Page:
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Old 02-12-2012, 10:02 PM   #1
seanriker
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Sad Front End Clunking

I'm hearing a clunking/popping noise that sounds like the front driver side. It's barely audible until about 30-40 mph.

I just replaced both the driver and passenger wheel bearing in the last 18 months. I was convinced by the troubleshooting guide in my Haynes manual that it was a CV joint so today I replaced the whole Driver side CV Axle. No dice . I have new 3rd Tier Cooper tires too. I Rotated the tires as well today and the noise did not change. Spinning the tires while up on my jack stands does not seem to tell me anything (I'm guessing I'd have to have them spinning at about 30 mph+ to hear anything).

Any ideas? If not, any more tests to further diagnose?

Thanks.

Info: 2003 Ion-1 165k miles.

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Old 02-12-2012, 11:22 PM   #2
2006 ion2
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Default Re: Front End Clunking

why would a wheel bearing or cv axle pop/clunk? you're completely off, look around on here and you'll find better culprits fast.

...
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2003 Chevrolet venture lt

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Old 02-13-2012, 05:46 AM   #3
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Default Re: Front End Clunking

Have the front suspension checked by a technician.

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Old 02-13-2012, 09:56 AM   #4
GreatCars
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Default Re: Front End Clunking

I just bought a 2006 Ion Friday, I'm a car dealer.
I noticed the clunking noise when driving at speeds under 20 mph.
Especially noticed when turning right to left or going over a bump
Stopped the vehicle and pushed up and down and rocked the vechicle side to side and I was able to duplicate the noise.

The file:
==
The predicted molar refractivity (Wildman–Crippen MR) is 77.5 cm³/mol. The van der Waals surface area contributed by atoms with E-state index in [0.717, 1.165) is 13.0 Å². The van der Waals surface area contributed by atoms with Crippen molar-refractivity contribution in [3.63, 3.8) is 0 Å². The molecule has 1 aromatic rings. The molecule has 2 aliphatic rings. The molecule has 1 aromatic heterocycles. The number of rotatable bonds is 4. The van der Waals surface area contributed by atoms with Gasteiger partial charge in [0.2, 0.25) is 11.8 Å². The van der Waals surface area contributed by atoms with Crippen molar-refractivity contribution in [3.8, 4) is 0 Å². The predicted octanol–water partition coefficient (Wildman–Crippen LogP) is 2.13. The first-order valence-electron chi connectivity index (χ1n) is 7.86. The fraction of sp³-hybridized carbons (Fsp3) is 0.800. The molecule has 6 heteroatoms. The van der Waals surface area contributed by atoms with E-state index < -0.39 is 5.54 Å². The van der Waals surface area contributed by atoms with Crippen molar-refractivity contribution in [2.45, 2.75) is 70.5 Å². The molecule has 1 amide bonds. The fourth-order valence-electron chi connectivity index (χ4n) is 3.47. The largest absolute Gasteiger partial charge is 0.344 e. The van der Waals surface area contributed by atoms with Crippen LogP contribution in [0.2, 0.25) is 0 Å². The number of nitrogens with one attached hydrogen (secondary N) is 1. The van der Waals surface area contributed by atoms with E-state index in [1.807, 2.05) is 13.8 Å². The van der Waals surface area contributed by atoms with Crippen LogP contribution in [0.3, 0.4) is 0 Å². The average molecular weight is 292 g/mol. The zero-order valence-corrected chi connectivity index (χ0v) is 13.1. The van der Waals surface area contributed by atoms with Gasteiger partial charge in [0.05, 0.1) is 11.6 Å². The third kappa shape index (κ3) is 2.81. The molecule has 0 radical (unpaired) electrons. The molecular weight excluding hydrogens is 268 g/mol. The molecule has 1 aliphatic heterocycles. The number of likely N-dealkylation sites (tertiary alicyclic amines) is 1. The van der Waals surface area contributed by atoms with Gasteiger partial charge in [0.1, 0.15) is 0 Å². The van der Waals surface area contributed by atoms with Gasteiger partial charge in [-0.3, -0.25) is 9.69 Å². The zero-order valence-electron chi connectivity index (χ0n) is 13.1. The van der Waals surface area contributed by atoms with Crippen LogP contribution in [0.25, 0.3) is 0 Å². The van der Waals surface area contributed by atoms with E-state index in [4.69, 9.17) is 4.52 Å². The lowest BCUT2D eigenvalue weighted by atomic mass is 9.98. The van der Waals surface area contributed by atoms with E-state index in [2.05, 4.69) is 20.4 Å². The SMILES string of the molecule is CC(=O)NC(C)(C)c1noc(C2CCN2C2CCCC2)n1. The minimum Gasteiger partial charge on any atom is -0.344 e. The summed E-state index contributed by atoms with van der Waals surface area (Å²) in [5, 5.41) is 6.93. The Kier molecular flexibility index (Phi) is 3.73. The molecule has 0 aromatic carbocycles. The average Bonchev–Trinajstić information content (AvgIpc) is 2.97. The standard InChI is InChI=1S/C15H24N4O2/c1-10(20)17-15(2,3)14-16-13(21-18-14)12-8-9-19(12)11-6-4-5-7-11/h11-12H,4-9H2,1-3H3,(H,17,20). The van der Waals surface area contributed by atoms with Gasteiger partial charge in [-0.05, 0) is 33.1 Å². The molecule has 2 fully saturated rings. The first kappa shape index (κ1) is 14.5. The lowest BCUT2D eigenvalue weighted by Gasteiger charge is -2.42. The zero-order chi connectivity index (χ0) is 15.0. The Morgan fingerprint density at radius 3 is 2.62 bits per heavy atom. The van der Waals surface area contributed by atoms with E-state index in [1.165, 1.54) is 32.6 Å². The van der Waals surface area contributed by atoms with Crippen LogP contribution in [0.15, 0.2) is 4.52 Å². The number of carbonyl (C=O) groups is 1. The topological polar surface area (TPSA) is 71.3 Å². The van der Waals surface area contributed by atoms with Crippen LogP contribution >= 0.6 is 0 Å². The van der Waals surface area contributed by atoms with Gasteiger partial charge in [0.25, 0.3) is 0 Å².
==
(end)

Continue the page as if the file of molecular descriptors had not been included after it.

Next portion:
After some research on the web I came up with a few possible solutions.

1) Inspect the sway bar bushings. They apparently will either "shrink" or wear beyond service limits. This can cause the noise. They should be tight with no over swelling or under swelling. I've always found sway bar bushings to be a bit hard to diagnose, since they may not appear at first glance to be ripped or broken. The main reason for failure is the material wears out around the bar and is not always noticed at first glance.

2) Lower control arms bushings. Specifically the rear was mentioned. It was noted that the bushings would deteroriate and produced metal to metal rubbing. This should be easy to determine by a visual lnspection of the area for shinny metal areas and missing rubber material.

3) The steering column's "Intermediate Shaft"
This is a bit more involved to check. You must access from under the dash and remove the shaft. This shaft travels thru the firewall and connects to the rack and pinion. Once removed you would check the shafts Ujoints for play. The shaft also requires lubing as it floats between the upper and lower shafts. A lack of lube will also contribute to a noise.

4) The connection at the Power steering motor could be loose, especially if someone replaced the motor. You may want to double check to position of the shaft and collar. Most have a slotted keyway to assure proper positioning, but when I was viewing mine, it appeared to be not engaged completely on the collar. If this is wrong, it could cause the noise as well.

5) Upper Strut Bushings or Strut Bearings could cause the noise as well. This is a bit harder to diagnose, as it requires removing the strut to inspect.
Another issue with the assembly is that the coil spring has a rubber plate that it rests against, both top and bottom. Sometimes you can spray Silicone on this area and get some relief, but the cure is to remove and apply the gel Silicone as a lube around this area.

6) Another cause of creaking noise is the plastic casing inside the coil springs that protects the shock rod from dirt. This shield in cold weather gets stiff and sometimes doesn't move the way it should and it rubs against the springs or the rod. This problem is not something you can't fix, you have to live with it. Most vehicles will experience this depending on the type of plastics used in the shock. Rubber is the best shield, but most don't use rubber and use plastic because it's cheaper. Spray Silicone has given some temporary relief.

7) There are also front ends parts to consider, such as inner tie rods, outer tie rods, and lower ball joints, and as mentioned earlier control arm bushings, and sway bar bushings.

8) Drive axles will also produce noise, but this noise is usually associated with turns and produces a very rythmic noise that is usually consistent when the wheels are moving. Most of the time the boots are blown out and have allowed the CV joint to become contaminated with dirt, water, and dust.. This leads to a loss of grease which usually is found slung onto the frame and other front end parts.

9) The Steering Rack: This could be a problem especially if the car has been in a accident. But time will wear on steering racks as well. This issue is usually the last on the list, after checking all the above.

Added:

10) Brakes: A loose caliber or caliber housing could cause the noise as well.